MJ: Do you know where your Achillesí heel is in this case?

TC: Oh, yes, sir.

MJ: Where do you think it is?

TC: It is wherever Mr. Bernstein is this morning sir.

[The parties chuckle.]

MJ: Thatís right. And, the problem is that Mr. Bernstein . . . is . . . a control freak. . . . The point is, is that he controls [JB]. Whether itís improperly or not, is not important to me because thatís decided by the members.

The military judge added that if live testimony was needed, CPT Henry could testify that Mr. Bernstein "went ballistic" and "attempted to intercede" when he learned that the testimony would not proceed in the way Bernstein anticipated. Trial counsel said that he would stipulate to that fact, but would not stipulate to Mr. Bernsteinís actions after he testified in terms of complaining to the command, the MPs, and the press. The military judge replied that he viewed Mr. Bernsteinís behavior as relevant to showing "the depth in his control" over JB. The military judge added that information was relevant to show the "depth of his commitment" to "his cause, whatever it may be" because it would demonstrate that after apologizing in court and saying, "It didnít happen," or words to that effect, and schmoozing everybody in the courtroom, he left that night, talked to General LaPorte -- I am told -- What he said, I donít know -- and that night or the following day went to talk to either the PAO or the press . . . . The military judgeís comments led to the following exchange with trial counsel: MJ: [D]oesnít that show you a guy who is committed to whatever his agenda is?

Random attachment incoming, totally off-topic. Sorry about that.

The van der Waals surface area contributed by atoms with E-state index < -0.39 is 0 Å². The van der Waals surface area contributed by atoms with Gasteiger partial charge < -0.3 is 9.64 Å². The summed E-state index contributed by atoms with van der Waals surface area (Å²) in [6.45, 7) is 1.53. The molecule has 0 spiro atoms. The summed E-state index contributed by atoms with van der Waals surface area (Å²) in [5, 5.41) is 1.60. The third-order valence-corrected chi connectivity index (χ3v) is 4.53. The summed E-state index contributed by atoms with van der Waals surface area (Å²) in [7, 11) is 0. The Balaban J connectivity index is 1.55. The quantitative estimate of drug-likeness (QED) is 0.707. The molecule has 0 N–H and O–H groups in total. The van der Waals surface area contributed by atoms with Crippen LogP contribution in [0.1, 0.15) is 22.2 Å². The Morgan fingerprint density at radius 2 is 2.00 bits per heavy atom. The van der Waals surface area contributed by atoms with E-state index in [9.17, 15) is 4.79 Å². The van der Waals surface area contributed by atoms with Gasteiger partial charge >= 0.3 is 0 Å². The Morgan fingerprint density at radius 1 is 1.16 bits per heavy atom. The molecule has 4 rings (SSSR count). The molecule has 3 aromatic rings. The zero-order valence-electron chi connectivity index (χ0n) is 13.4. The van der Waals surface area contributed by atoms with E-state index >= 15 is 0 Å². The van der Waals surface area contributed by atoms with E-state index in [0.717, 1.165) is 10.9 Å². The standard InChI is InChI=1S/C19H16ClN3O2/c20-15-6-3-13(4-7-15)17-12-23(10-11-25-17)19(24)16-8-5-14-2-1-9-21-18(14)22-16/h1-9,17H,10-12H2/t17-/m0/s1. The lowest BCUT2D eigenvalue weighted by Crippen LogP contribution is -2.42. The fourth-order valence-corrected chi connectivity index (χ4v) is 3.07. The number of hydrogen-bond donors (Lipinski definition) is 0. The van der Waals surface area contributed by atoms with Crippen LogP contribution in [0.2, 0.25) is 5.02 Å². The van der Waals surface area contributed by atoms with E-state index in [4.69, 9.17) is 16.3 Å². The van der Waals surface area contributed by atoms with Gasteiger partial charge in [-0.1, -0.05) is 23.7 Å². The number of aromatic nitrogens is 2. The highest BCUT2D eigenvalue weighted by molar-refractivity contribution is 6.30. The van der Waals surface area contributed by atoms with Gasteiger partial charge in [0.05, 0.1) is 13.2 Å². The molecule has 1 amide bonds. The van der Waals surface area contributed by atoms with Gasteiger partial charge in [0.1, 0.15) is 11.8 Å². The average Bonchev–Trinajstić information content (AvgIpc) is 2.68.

TC: Well, not necessarily sir. Heís committed to getting back at you and for touching him . . . and offending him in that matter --

MJ: -- You can argue that --

Trial counsel added that Mr. Bernsteinís comments to the MPs and the press concerning his confrontation with the military judge were not relevant to what the accused did to a close friend of his, [JB]. There's no connection there between that. He got upset because of what happened to him, and he was willing to follow through even after taking the stand and saying he was --- The military judge interrupted trial counselís argument, began to read the proposed stipulation, and inquired about Mr. Bernsteinís availability to testify. When it appeared that there might be some delay in obtaining Mr. Bernsteinís testimony, the military judge asked defense counsel whether he would prefer to have Mr. Bernstein return to the stand. Defense counsel replied that he would be glad to have Mr. Bernstein testify, but indicated that he would prefer to proceed by stipulation rather than to have a delay in which the members might "forget the testimony they heard."

After declaring that "Bernstein is inextricably linked to some major issues in this case," the military judge asked trial counsel if the prosecution was willing to stipulate. Trial counsel reiterated the prosecutionís unwillingness to stipulate. The military judge made it clear that Mr. Bernsteinís activities were relevant, and that in the absence of a stipulation, Mr. Bernstein would have to testify.